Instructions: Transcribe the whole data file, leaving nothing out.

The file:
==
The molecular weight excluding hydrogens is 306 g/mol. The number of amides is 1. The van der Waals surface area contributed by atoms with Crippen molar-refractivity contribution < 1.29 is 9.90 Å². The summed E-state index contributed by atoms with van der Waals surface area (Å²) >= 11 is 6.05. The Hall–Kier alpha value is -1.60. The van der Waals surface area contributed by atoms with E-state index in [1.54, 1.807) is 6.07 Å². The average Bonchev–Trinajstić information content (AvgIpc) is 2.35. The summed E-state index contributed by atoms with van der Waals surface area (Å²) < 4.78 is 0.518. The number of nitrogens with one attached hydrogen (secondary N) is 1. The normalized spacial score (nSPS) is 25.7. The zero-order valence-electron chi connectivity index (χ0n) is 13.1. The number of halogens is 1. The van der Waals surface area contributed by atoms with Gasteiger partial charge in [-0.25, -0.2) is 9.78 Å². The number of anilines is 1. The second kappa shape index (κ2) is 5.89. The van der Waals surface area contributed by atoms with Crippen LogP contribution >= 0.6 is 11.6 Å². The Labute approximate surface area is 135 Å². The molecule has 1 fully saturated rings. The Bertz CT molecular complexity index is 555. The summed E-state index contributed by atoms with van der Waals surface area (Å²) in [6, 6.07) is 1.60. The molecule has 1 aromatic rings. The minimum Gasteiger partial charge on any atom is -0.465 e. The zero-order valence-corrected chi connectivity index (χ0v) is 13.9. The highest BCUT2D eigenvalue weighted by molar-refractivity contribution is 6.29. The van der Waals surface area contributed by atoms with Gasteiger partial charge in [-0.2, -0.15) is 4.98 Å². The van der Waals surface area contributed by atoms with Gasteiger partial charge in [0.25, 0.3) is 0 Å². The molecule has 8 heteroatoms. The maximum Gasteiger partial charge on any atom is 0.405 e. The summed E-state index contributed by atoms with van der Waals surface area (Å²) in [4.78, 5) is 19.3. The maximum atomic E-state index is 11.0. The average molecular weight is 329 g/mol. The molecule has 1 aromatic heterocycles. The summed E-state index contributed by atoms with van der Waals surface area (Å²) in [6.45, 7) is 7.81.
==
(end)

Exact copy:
The molecular weight excluding hydrogens is 306 g/mol. The number of amides is 1. The van der Waals surface area contributed by atoms with Crippen molar-refractivity contribution < 1.29 is 9.90 Å². The summed E-state index contributed by atoms with van der Waals surface area (Å²) >= 11 is 6.05. The Hall–Kier alpha value is -1.60. The van der Waals surface area contributed by atoms with E-state index in [1.54, 1.807) is 6.07 Å². The average Bonchev–Trinajstić information content (AvgIpc) is 2.35. The summed E-state index contributed by atoms with van der Waals surface area (Å²) < 4.78 is 0.518. The number of nitrogens with one attached hydrogen (secondary N) is 1. The normalized spacial score (nSPS) is 25.7. The zero-order valence-electron chi connectivity index (χ0n) is 13.1. The number of halogens is 1. The van der Waals surface area contributed by atoms with Gasteiger partial charge in [-0.25, -0.2) is 9.78 Å². The number of anilines is 1. The second kappa shape index (κ2) is 5.89. The van der Waals surface area contributed by atoms with Crippen LogP contribution >= 0.6 is 11.6 Å². The Labute approximate surface area is 135 Å². The molecule has 1 fully saturated rings. The Bertz CT molecular complexity index is 555. The summed E-state index contributed by atoms with van der Waals surface area (Å²) in [6, 6.07) is 1.60. The molecule has 1 aromatic rings. The minimum Gasteiger partial charge on any atom is -0.465 e. The zero-order valence-corrected chi connectivity index (χ0v) is 13.9. The highest BCUT2D eigenvalue weighted by molar-refractivity contribution is 6.29. The van der Waals surface area contributed by atoms with Gasteiger partial charge in [-0.2, -0.15) is 4.98 Å². The van der Waals surface area contributed by atoms with Gasteiger partial charge in [0.25, 0.3) is 0 Å². The molecule has 8 heteroatoms. The maximum Gasteiger partial charge on any atom is 0.405 e. The summed E-state index contributed by atoms with van der Waals surface area (Å²) in [4.78, 5) is 19.3. The maximum atomic E-state index is 11.0. The average molecular weight is 329 g/mol. The molecule has 1 aromatic heterocycles. The summed E-state index contributed by atoms with van der Waals surface area (Å²) in [6.45, 7) is 7.81.